Thursday, September 3, 2015

Civic Hacking To Help Those In Need

The concept of civic hacking to help those in need has been mentioned in several posts on this blog, but this is the first post focused on that topic.

For the most part, civic hackers tend not to be from the segments of society who would be considered “in need.” In many cases that’s because the people in need are too busy dealing with their problems to consider being civic hackers. Because people tend to focus on what they know and on what’s important to them, there may be too little focus on civic hacks that would most improve people’s lives.

Examples of helping those in need from one of my earlier blog posts are Food Pantry Helper and Snapmap, two winning civic hacks from the 2015 AT&T Tech Valley Civic App Challenge.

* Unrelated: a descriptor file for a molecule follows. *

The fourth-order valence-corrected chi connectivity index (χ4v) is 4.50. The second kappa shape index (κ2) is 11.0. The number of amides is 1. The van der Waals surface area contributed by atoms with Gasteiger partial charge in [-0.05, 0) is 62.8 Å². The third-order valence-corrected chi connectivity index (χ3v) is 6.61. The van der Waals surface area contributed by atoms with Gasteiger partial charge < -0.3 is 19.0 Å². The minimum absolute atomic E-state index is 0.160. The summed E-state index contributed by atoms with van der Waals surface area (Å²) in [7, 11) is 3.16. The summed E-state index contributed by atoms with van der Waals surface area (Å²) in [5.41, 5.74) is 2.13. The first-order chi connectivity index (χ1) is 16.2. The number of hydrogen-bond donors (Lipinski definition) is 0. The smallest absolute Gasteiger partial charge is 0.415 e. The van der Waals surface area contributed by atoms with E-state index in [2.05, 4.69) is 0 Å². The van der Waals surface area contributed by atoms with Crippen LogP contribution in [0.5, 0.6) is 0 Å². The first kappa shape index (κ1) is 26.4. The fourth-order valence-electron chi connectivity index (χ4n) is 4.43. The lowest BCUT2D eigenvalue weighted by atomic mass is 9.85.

Aimed to connect and engage citizens with government and demonstrate how mobile technologies can lead to the next generation of tech jobs and investment, the 2015 AT&T Tech Valley Civic App Challenge was a partnership between AT&T and area universities, businesses and technology organizations...The grand prize of $10,000 went to Food Pantry Helper...This mobile web app assists non-for-profit food pantries in managing their operations more efficiently and cost effectively to better serve the community’s most needy. It includes services such as client, inventory, grant, volunteer and donor tracking. In addition, the app reduces the need for paper, provides real-time data and reporting to management and compliance oversight entities, and provides an overall structure for a food pantry operation...The third place prize was presented to Snapmap...a mobile web app that helps New York state families get the most out of their SNAP benefits, the USDA’s supplemental nutrition assistance program designed to ensure that all Americans, regardless of income level, can purchase and consume healthy food on a regular basis...”